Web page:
NEW YORK — As a play that has been performed for over 400 years, what can a director do to make what is coined, “the Scottish play,” still compelling to audiences and keep them coming back? That is precisely the question that great directors such as John Doyle work to answer with this latest production of Macbeth at Classic Stage Company in the lower east side of Manhattan.

Show closes December 15, 2019.

Classic Stage is a rather unassuming playhouse behind a coffee shop on East 13th Street, yet the setup served as an excellent backdrop for one of the great Shakespearean classics that seems to be even more important in our current age of power-seeking and the narcissism that can come with that. Doyle’s direction to this group of actors was impressive in that nature, and the reminder of the timeliness of a piece of art from centuries previous was not lost on me.

An interesting choice on the outset of this production was to have the lines of the three witches spoken in perfect harmony by the entirety of the cast sans Macbeth. This gave the famous lines of “toil and trouble” such a haunting feel throughout the show, that each time the witches spoke and prophecies were made, an icy chill was felt throughout the playhouse.

Famed actress Mary Beth Piel played Duncan, the King of Scotland and the first to fall victim to the plots of Macbeth and his wife’s rise to power. Piel has a great air of wisdom within her face and eyes, and even the way she carries herself shows the style of an actress that can command an audience. Throughout the production, Piel’s mere presence seemed to serve as a reminder that the choices Macbeth had made would be his downfall. Piel also would hum a melancholy tune when walking during certain scenes, and this humming combined with the sound design by Matt Stine and associate designer AJ Suraskky-ysasi created an atmospheric element that I found myself closing my eyes to just get lost in the elements.

Mary Beth Piel as Duncan in Macbeth. Photo by Joan Marcus.

Corey Stohl as Macbeth was impeccable at portraying what can happen to someone who gets lost down the path of arrogance and fear. Macbeth’s inability to recognize his vulnerability led to some very impressive scenes, especially near the climax at the show with Young Siward played so well by Antionio Michael Woodward and of course the epic scenes between Macbeth and Macduff, played by Brazin Akhavan.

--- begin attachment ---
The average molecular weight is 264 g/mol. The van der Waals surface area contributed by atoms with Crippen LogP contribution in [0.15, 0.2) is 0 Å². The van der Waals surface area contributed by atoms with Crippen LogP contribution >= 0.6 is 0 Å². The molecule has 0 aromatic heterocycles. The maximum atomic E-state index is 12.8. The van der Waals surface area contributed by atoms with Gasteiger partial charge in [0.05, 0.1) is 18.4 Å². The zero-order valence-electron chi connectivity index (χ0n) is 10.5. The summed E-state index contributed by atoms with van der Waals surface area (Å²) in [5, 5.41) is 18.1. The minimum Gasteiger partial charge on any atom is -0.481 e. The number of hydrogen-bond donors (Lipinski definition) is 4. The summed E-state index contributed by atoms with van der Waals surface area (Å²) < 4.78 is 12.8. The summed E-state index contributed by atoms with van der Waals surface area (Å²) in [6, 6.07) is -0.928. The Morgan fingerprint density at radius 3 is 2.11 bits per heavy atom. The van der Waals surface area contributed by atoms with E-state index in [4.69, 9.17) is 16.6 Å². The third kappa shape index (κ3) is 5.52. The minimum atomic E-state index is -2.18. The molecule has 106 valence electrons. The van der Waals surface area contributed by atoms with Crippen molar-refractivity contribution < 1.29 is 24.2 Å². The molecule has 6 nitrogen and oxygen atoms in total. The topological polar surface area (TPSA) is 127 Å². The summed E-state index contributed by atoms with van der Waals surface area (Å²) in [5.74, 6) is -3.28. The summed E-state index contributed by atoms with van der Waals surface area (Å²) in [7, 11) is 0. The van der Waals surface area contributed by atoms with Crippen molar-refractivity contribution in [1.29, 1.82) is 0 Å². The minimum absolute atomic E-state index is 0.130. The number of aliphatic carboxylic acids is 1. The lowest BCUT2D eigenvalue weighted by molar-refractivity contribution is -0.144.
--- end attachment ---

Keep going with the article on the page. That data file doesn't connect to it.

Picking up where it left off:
One of the main highlights though, was Lady Macbeth, played exquisitely by Nadia Bowers. In Shakespeare, the language flows like music, and Bowers’s voice has a quality that at moments feels almost like a perfect mixture of warm butter and sugar melted on a pastry and at others feels as though it could take over an army. Even still, listening to Lady Macbeth’s famed speech when she bemoans the evil deeds of her and her husband, the choices made with the power of Bowers’s voice were absolute magic.

The set design by David L. Arsenault was minimal, which I appreciated. A large set was not necessary and would have been cumbersome. There was a simple throne, a table upon the second floor of the stage, and good directorial choices of the space.

My one confusion with the creative design, which I fully admit may be just me missing the mark of understanding here, was that of costume design by Ann Hould-Ward and associate designer Amy Price. Costumes were simple, plain clothing, with most cast members also having a plaid blanket draped around them at times. While not at all distracting from the play, I feel as if there was likely a connection that I somehow did not connect. 

The intimate size of the theatre and the impressive talent of the cast made this production of Macbeth one of the highlights of my New York trip. I’m interested to see more from Classic Stage and would encourage any theater traveler going to New York to consider stepping away from the crowd of Broadway and getting a stellar performance just a few blocks south.

Classic Stage Company’s production of Macbeth plays at the Lynn F. Angelson Theater (136 E 13th E, New York, New York) through December 15, 2019, daily (dark Mondays) at 2 PM, 7 PM, and 8 PM. Tickets are $82–$127. For more information, please visit their website.